Theses Doctoral

Extreme heat and its impacts in a changing climate

Coffel, Ethan

Climate change has already increased the frequency, intensity, and duration of heat waves around the world. In the coming decades, this trend will continue and likely accelerate, exposing much of the world’s population to historically unprecedented conditions. In some regions, extreme temperatures (as indexed by the annual maximum temperature) are projected to increase at a faster rate than mean daily maximum temperatures. This dissertation shows that under a high emissions scenario, by 2060 – 2080 models project that the most extreme temperatures could warm by 1 – 2°C more than the warm season average in some regions. This amplified warming of the most extreme temperatures is most pronounced in the eastern U.S., Europe, eastern China, and parts of the Amazon rainforest, and may have substantial implications for heat risk in these regions. This dissertation explores the physical mechanisms driving the projected amplified warming of extremes in climate models and assesses the associated uncertainty. It shows that the amplification is linked to reductions in cloud cover, increased net surface shortwave radiation, and general surface drying as represented by declines in the evaporative fraction.
In addition to rising temperatures, atmospheric humidity has been observed to increase in recent decades and models project this trend to continue. As a result, joint heat-humidity metrics indicating heat stress are likely to rapidly increase in the future. This dissertation explores how extreme wet bulb temperatures may change throughout the century and assesses the risk of exceeding a fundamental human heat tolerance limit that has been proposed in prior research. It then combines climate data with spatially explicit population projections to estimate the future population exposure to unprecedented wet bulb temperatures. Several regions stand out as being at particular risk: India, the coastal Middle East, and parts of West Africa are likely to experience extremely high wet bulb temperatures in the future, and rapidly growing populations in these regions will result in large increases in exposure to dangerous heat stress. In some areas, it is possible that wet bulb temperatures could occasionally exceed the proposed human tolerance limit by 2080 under a high emissions scenario, but limiting emissions to a moderate trajectory eliminates this risk. Nevertheless, even with emissions reductions, large portions of the world’s population are projected to experience unprecedented heat and humidity in the future.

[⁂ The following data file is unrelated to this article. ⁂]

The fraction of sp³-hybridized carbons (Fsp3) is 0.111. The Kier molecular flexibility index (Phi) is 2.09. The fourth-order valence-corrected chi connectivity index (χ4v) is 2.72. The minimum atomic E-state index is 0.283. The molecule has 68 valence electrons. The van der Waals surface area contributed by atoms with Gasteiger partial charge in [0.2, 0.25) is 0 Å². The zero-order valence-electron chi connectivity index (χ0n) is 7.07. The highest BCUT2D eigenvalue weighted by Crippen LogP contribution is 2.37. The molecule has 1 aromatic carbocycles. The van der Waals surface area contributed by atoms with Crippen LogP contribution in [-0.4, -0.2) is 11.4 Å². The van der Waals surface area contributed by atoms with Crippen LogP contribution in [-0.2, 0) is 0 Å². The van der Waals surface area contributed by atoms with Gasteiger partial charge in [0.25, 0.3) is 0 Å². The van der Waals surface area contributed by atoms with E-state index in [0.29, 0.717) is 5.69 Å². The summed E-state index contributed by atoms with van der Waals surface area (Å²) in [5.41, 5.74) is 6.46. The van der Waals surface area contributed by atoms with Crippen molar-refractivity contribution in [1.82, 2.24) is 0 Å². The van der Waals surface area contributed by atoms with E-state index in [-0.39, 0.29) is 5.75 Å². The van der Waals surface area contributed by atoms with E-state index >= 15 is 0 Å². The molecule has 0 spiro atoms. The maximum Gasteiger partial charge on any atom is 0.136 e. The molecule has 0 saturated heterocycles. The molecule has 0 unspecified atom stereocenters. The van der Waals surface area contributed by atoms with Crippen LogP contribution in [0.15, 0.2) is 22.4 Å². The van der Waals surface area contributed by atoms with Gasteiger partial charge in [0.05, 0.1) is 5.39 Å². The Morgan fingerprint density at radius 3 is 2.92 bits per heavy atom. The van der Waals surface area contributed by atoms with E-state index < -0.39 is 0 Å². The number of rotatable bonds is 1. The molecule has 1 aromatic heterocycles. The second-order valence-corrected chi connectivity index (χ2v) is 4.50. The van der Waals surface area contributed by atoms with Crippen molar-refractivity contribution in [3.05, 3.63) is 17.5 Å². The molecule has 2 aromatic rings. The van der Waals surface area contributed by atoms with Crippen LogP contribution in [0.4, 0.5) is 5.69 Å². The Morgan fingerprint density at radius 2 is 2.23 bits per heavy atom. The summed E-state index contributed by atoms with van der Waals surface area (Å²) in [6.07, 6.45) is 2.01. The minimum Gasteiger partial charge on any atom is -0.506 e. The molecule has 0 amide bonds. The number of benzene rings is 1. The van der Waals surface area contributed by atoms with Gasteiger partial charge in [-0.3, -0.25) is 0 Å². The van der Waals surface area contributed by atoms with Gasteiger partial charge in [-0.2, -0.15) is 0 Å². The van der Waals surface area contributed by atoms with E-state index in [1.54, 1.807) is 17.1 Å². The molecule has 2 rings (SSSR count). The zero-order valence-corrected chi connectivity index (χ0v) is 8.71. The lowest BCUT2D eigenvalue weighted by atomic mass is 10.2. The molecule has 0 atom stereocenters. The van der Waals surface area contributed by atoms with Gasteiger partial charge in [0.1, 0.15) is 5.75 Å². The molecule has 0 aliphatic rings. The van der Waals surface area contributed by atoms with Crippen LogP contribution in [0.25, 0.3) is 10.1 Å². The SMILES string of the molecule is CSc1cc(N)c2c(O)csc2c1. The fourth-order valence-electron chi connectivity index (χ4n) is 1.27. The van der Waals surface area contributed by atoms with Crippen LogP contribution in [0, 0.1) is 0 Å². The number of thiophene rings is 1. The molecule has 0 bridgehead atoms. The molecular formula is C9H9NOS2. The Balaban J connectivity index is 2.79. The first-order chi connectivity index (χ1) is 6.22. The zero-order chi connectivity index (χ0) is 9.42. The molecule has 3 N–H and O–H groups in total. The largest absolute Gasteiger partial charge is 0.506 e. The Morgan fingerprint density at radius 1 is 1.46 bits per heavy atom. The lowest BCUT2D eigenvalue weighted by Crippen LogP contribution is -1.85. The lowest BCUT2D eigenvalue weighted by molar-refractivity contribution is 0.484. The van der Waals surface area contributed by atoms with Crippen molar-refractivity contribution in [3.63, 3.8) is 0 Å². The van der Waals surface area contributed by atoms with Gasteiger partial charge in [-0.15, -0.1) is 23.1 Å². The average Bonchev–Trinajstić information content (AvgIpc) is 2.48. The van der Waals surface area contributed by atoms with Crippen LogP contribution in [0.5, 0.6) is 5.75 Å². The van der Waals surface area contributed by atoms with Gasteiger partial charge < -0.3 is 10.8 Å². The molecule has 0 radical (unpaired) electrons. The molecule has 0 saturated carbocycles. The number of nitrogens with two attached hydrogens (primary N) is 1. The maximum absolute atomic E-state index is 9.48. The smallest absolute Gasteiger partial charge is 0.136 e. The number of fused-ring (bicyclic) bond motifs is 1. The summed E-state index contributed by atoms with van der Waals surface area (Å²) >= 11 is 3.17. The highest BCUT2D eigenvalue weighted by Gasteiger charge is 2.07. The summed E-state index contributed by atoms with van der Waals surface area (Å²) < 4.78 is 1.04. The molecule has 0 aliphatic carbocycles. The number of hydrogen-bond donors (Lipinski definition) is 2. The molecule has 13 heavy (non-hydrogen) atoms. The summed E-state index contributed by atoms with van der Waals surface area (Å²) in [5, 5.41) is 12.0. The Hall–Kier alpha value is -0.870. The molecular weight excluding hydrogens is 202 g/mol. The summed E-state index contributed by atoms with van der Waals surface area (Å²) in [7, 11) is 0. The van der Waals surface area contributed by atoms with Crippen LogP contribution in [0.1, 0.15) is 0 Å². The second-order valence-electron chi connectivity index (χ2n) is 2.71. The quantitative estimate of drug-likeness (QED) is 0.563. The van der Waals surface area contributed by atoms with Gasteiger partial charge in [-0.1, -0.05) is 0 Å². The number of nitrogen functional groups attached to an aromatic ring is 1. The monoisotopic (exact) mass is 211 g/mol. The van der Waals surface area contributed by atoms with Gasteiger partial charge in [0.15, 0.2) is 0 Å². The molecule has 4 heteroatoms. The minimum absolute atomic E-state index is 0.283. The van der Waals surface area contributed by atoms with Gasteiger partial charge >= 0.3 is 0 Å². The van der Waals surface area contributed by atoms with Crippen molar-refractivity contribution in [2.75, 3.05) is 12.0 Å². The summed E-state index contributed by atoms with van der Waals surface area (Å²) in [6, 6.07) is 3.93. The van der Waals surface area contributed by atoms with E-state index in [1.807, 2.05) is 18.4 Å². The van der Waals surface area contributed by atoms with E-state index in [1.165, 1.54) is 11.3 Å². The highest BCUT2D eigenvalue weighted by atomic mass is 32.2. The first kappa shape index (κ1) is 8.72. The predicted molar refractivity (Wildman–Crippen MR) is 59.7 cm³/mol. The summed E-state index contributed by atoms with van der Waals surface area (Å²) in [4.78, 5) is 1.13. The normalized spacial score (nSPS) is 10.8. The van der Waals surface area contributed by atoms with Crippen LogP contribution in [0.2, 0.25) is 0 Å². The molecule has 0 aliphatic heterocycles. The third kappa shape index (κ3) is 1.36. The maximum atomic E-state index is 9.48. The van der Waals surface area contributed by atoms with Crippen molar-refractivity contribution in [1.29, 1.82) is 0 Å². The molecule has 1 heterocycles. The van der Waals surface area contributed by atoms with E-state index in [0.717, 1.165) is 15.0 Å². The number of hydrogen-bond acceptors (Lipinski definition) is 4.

The projected changes in extreme temperatures will have a variety of impacts on infrastructure and other human systems. This dissertation explores how more frequent and severe hot conditions will impact aircraft takeoff performance by reducing air density and limiting the payload capacity of commercial aircraft. It uses performance models constructed for a variety of aircraft types and projected temperatures to assess the payload reductions that may be required in the future. These payload limits, along with sea level rise, changes in storm patterns, increased atmospheric turbulence, and other effects of climate change, stand to have significant economic and operational impacts on the aviation industry.
Finally, this dissertation discusses evidence-based adaptation strategies to reduce the impacts of extreme heat in urban areas. It reviews a body of literature showing that effective strategies exist to both lower urban temperatures on a large scale and drastically reduce heat-related mortality during heat waves. Many adaptation techniques are not costly, but have yet to be widely implemented. Given the rapid increases in climate impacts that are projected in the coming decades, it will be essential to rigorously assess the cost-effectiveness of adaptation techniques and implement the most efficient strategies in both high- and low-income areas.


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More About This Work

Academic Units
Earth and Environmental Sciences
Thesis Advisors
Horton, Radley M.
Ph.D., Columbia University
Published Here
July 21, 2018